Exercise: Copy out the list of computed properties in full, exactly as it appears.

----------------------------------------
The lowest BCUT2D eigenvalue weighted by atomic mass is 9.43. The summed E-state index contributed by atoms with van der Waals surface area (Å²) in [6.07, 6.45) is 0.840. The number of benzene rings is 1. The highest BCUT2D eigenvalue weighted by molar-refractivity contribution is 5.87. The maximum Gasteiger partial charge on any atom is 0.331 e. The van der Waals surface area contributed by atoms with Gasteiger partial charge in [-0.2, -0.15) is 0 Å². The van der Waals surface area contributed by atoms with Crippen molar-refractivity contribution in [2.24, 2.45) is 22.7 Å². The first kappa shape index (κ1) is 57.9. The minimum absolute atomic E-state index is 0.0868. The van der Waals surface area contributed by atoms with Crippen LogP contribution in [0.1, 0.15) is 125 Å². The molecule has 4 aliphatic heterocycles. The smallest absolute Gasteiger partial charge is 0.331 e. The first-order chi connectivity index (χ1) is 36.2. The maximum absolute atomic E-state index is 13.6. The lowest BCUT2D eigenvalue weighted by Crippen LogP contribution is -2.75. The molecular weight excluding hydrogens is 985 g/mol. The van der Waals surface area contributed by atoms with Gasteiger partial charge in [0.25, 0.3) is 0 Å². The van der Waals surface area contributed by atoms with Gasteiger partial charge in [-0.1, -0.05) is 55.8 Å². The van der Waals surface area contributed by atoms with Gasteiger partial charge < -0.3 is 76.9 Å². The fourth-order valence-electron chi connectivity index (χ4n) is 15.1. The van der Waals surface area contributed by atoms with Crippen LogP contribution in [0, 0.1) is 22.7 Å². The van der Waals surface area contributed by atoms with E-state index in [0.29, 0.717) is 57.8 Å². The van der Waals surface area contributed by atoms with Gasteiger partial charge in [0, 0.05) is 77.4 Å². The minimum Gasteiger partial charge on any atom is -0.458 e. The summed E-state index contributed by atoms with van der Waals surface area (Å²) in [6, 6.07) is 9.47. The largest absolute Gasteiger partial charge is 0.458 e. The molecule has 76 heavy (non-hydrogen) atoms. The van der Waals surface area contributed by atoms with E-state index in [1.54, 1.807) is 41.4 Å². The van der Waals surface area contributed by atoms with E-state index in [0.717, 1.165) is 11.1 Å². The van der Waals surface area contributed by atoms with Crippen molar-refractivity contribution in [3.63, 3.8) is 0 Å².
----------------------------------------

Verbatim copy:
The lowest BCUT2D eigenvalue weighted by atomic mass is 9.43. The summed E-state index contributed by atoms with van der Waals surface area (Å²) in [6.07, 6.45) is 0.840. The number of benzene rings is 1. The highest BCUT2D eigenvalue weighted by molar-refractivity contribution is 5.87. The maximum Gasteiger partial charge on any atom is 0.331 e. The van der Waals surface area contributed by atoms with Gasteiger partial charge in [-0.2, -0.15) is 0 Å². The van der Waals surface area contributed by atoms with Crippen molar-refractivity contribution in [2.24, 2.45) is 22.7 Å². The first kappa shape index (κ1) is 57.9. The minimum absolute atomic E-state index is 0.0868. The van der Waals surface area contributed by atoms with Crippen LogP contribution in [0.1, 0.15) is 125 Å². The molecule has 4 aliphatic heterocycles. The smallest absolute Gasteiger partial charge is 0.331 e. The first-order chi connectivity index (χ1) is 36.2. The maximum absolute atomic E-state index is 13.6. The lowest BCUT2D eigenvalue weighted by Crippen LogP contribution is -2.75. The molecular weight excluding hydrogens is 985 g/mol. The van der Waals surface area contributed by atoms with Gasteiger partial charge in [0.25, 0.3) is 0 Å². The van der Waals surface area contributed by atoms with Gasteiger partial charge in [-0.1, -0.05) is 55.8 Å². The van der Waals surface area contributed by atoms with Gasteiger partial charge < -0.3 is 76.9 Å². The fourth-order valence-electron chi connectivity index (χ4n) is 15.1. The van der Waals surface area contributed by atoms with Crippen LogP contribution in [0, 0.1) is 22.7 Å². The van der Waals surface area contributed by atoms with E-state index in [0.29, 0.717) is 57.8 Å². The van der Waals surface area contributed by atoms with Gasteiger partial charge in [0, 0.05) is 77.4 Å². The minimum Gasteiger partial charge on any atom is -0.458 e. The summed E-state index contributed by atoms with van der Waals surface area (Å²) in [6, 6.07) is 9.47. The largest absolute Gasteiger partial charge is 0.458 e. The molecule has 76 heavy (non-hydrogen) atoms. The van der Waals surface area contributed by atoms with E-state index in [1.54, 1.807) is 41.4 Å². The van der Waals surface area contributed by atoms with E-state index in [0.717, 1.165) is 11.1 Å². The van der Waals surface area contributed by atoms with Crippen molar-refractivity contribution in [3.63, 3.8) is 0 Å².